4. The project’s valuation. Investments have undoubtedly been made in a project already before it lands on our desk, both in terms of funds, as well as time spent by the founders. To what extent are these investments still valuable? Initial investments that turn out to represent blind alleys should not, of course, count as part of a realistic valuation. And, in general, realistic valuations are central! The promoter’s optimism and enthusiasm regarding this should not be allowed to distort what might be a realistic project valuation.
  5. Related to the above, financial injections so far are what would count. In my book, so-called investments in time and effort by the founder and others should generally not count towards a project’s valuation!
  6. Similarly, salaries and compensation, real as well as options and/or bonus-related, must be realistic, also from the point of view of the investor! See “A-iv” and “A-vi”.
  7. Is there a clear exit strategy? Here a typical promoter and/or project manager might tend to take a longer-term point of view, while many investors might look for an exit within a relatively reasonable time. Is there a plan for exit and/or for “dressing the project up for sale” within a reasonable time period, say through growth (acquisitions or internally), as well as sale to an identified entity/industry?

The above factors are typically critical indeed, and might be part of a realistic DD. Here, too, however, the key is for the assessor to come up with a synthesis, rather than treat each of the above factors as checklist items.

D. Some Examples Where Projects Did Not Work Out as Expected – Weak DD Analysis at the Roots?

In the following, we briefly list seven unsuccessful projects, why they failed in four cases and, in three more cases, why they may be failing. Poor DD seems to be at the root of all of this. For obvious reasons, the names of each specific entity to be discussed have been anonymised. Let us first discuss four projects that might be characterised as total failures.

CO2 Capture Project

We missed out in our DD primarily for   these reasons:

  • The manager was not honest and, for instance, made use of company credit cards for his private purposes. His annual remuneration was also excessively high.
  • The potential customers were large corporations, and the product the company was offering was also an expensive one. All in all, for a small start-up to offer such “big” untried solutions was not credible in the view of potential customers.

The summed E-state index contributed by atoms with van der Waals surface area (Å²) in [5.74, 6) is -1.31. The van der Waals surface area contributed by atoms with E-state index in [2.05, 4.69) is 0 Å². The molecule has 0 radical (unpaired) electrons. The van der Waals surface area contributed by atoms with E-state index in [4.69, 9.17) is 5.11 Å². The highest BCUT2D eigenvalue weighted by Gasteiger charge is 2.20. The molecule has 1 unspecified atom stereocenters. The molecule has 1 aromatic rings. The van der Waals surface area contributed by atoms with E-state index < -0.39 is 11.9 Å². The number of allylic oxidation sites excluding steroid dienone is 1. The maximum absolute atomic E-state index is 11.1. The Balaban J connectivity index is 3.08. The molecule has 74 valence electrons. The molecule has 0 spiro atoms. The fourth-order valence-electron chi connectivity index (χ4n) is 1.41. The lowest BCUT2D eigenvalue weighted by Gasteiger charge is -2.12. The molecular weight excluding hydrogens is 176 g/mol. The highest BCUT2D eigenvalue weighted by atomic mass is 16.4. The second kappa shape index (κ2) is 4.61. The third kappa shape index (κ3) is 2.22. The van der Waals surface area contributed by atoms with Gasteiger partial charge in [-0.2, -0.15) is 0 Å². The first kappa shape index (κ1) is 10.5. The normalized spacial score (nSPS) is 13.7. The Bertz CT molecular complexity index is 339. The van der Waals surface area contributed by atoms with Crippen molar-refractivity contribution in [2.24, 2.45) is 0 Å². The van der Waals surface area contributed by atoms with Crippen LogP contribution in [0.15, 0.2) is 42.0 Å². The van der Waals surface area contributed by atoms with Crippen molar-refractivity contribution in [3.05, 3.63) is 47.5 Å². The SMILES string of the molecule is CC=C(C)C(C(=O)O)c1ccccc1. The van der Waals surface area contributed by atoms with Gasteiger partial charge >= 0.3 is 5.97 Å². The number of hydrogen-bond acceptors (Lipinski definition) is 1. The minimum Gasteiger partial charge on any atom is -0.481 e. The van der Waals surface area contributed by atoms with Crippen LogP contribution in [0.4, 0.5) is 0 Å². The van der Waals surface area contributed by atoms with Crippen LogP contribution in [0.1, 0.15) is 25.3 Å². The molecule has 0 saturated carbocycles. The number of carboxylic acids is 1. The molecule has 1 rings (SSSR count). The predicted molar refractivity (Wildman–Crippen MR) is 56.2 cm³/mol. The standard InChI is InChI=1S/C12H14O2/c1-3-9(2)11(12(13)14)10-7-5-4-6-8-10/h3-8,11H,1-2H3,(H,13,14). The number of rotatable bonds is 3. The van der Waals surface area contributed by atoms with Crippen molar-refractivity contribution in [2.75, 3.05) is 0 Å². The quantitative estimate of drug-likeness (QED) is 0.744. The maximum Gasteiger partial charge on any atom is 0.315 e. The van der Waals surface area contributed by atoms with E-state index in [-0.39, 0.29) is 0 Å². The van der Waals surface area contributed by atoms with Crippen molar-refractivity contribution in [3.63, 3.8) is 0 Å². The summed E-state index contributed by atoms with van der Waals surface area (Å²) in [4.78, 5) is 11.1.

• The product was not operational, and no orders or revenues had been secured.

Offshore Oil Drilling Project

This project was focused on offshore drilling for hydrocarbons in ocean waters west of Scotland. The project failed and DD was not done well.

  • SUI invested in the project based on the recommendations of the promoter, as well as the experience and track record of the manager. Both the promoter and the manager had some of their own funds invested in the project. There was heavy pressure from the promoter that we should decide to invest quickly or risk losing the opportunity.

Solar Electric Power Generation in Germany

This project was based on using solar-panel-generated electric energy to be injected into Germany’s electricity grid. The manager was slow and was not able to secure feasible space to install solar panels when there was a “window of opportunity” on the part of the German government. Later, this opportunity disappeared. The manager was no longer able to raise new capital.

The Beauty-Sector Project

This project was focused on developing and running beauty clinics in Switzerland and Germany, including franchising. Also, the company distributed a range of beauty products virtually. The clinics combined a focus on hair, nails and skin, and the company was the largest entity in Switzerland with this combined business. The company failed because of the following reasons:

  • Ineffective management of burn rate.
  • Too little attention to the hiring of employees by the manager.
  • A lack of overall focus.